Skip to Main Content

Latest News

Advertisement
Advertise Here
November 19, 2010
DOI: 10.1021/CEN111610144818

Turning Up The Heat On Antibiotic Resistant Bacteria

Wastewater Treatment: High temperatures reduce the load of antibiotic resistance genes

Laura Cassiday

Shutterstock
DIGESTIVE AID By increasing the temperature at which bacteria digest wastewater solids in anaerobic tanks like these, scientists could slow the spread of antibiotic resistance.
  • Print this article
  • Email the editor

Latest News



October 28, 2011

Speedy Homemade-Explosive Detector

Forensic Chemistry: A new method could increase the number of explosives detected by airport screeners.

Solar Panel Makers Cry Foul

Trade: U.S. companies complain of market dumping by China.

Novartis To Cut 2,000 Jobs

Layoffs follow similar moves by Amgen, AstraZeneca.

Nations Break Impasse On Waste

Environment: Ban to halt export of hazardous waste to developing world.

New Leader For Lawrence Livermore

Penrose (Parney) Albright will direct DOE national lab.

Hair Reveals Source Of People's Exposure To Mercury

Toxic Exposure: Mercury isotopes in human hair illuminate dietary and industrial sources.

Why The Long Fat?

Cancer Biochemistry: Mass spectrometry follows the metabolism of very long fatty acids in cancer cells.

Text Size A A

Bacteria are evolving resistance to antibiotics at an alarming rate, fueled by decades of overuse of the drugs in medicine and agriculture. Now researchers have developed a method that could slow the spread of resistance genes in the environment by reducing their release through treated sewage (Environ. Sci. Technol., DOI: 10.1021/es102765a).

When people take antibiotics, they can excrete resistant bacteria from their guts and flush them into the sewer system. The wastewater and associated solids then travel to a treatment plant. Farmers often apply treated wastewater solids, known as sewage sludge, to their fields as fertilizer. Bacteria in the sludge can share antibiotic resistance genes with other microbes in the environment. Yet according to Timothy LaPara, an environmental engineer at the University of Minnesota, Twin Cities, scientists lack a good method to remove antibiotic resistant bacteria during sewage treatment.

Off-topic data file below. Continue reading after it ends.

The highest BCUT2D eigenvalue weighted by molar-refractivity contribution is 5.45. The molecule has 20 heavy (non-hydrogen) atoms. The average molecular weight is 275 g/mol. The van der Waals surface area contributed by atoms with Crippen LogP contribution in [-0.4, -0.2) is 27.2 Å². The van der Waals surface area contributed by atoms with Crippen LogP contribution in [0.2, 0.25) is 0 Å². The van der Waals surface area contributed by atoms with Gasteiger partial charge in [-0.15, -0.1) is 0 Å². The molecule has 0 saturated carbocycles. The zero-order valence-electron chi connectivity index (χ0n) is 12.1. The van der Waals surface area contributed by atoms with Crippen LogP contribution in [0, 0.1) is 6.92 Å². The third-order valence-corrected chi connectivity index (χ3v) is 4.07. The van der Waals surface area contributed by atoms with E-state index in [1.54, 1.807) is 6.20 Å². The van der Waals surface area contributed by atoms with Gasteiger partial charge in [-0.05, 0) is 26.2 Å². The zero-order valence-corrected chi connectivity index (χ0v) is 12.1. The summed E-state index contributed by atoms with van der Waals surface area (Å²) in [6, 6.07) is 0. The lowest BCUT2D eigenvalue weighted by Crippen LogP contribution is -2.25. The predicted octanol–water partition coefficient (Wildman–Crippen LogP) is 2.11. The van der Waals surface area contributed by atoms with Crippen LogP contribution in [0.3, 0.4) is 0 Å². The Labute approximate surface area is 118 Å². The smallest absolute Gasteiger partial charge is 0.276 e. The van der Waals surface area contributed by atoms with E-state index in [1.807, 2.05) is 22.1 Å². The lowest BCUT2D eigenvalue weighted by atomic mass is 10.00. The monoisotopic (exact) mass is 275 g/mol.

Most treatment plants incubate sludge in "digester" tanks at 37°C, where sewage bacteria decompose organic material and destroy pathogens, including other bacteria. Two types of digesters – aerobic digesters with added oxygen, and anaerobic without – select for different populations of bacteria.

"A lot of these digesters are operated at our body temperature, which actually is a very good condition for resistant bacteria to survive," says LaPara.

So he and colleague David Diehl examined how temperature affected the quantities of resistance genes in bacterial populations within digesters. They studied five bacterial genes encoding tetracycline resistance and one gene encoding the integrase of class I integrons, which scientists have linked to multidrug resistance. The researchers processed sludge from a nearby treatment facility in lab-scale aerobic and anaerobic digesters at four different temperatures: 22°C, 37°C, 46 °C, and 55°C.

Quantitative polymerase chain reaction revealed that in the anaerobic reactor, the amounts of antibiotic resistance genes declined with increasing temperature. LaPara presumes that higher temperatures killed resistant bacteria or caused them to lose resistance genes. The effect was most dramatic for the integrase gene: At the highest temperature, the scientists could remove 99.99% of it, LaPara says. In contrast, during aerobic digestion, higher temperatures did not substantially change the prevalence of antibiotic-resistance genes. LaPara was surprised by the aerobic digestion results and plans further study.

Raising the temperature of anaerobic digestion at wastewater treatment plants should not be cost prohibitive, he says, because the digesting bacteria produce methane gas that can heat the reactor.

"This study provides a practical approach for reducing the spread of antibiotic resistance from wastewater treatment plants," comments Amy Pruden, an environmental engineer at Virginia Polytechnic Institute and State University. She adds that she is curious to see whether the approach works with resistance genes to other antibiotics.

Chemical & Engineering News
ISSN 0009-2347
Copyright © 2011 American Chemical Society
  • Print this article
  • Email the editor

Services & Tools

ACS Resources

ACS is the leading employment source for recruiting scientific professionals. ACS Careers and C&EN Classifieds provide employers direct access to scientific talent both in print and online. Jobseekers | Employers

» Join ACS

Join more than 161,000 professionals in the chemical sciences world-wide, as a member of the American Chemical Society.
» Join Now!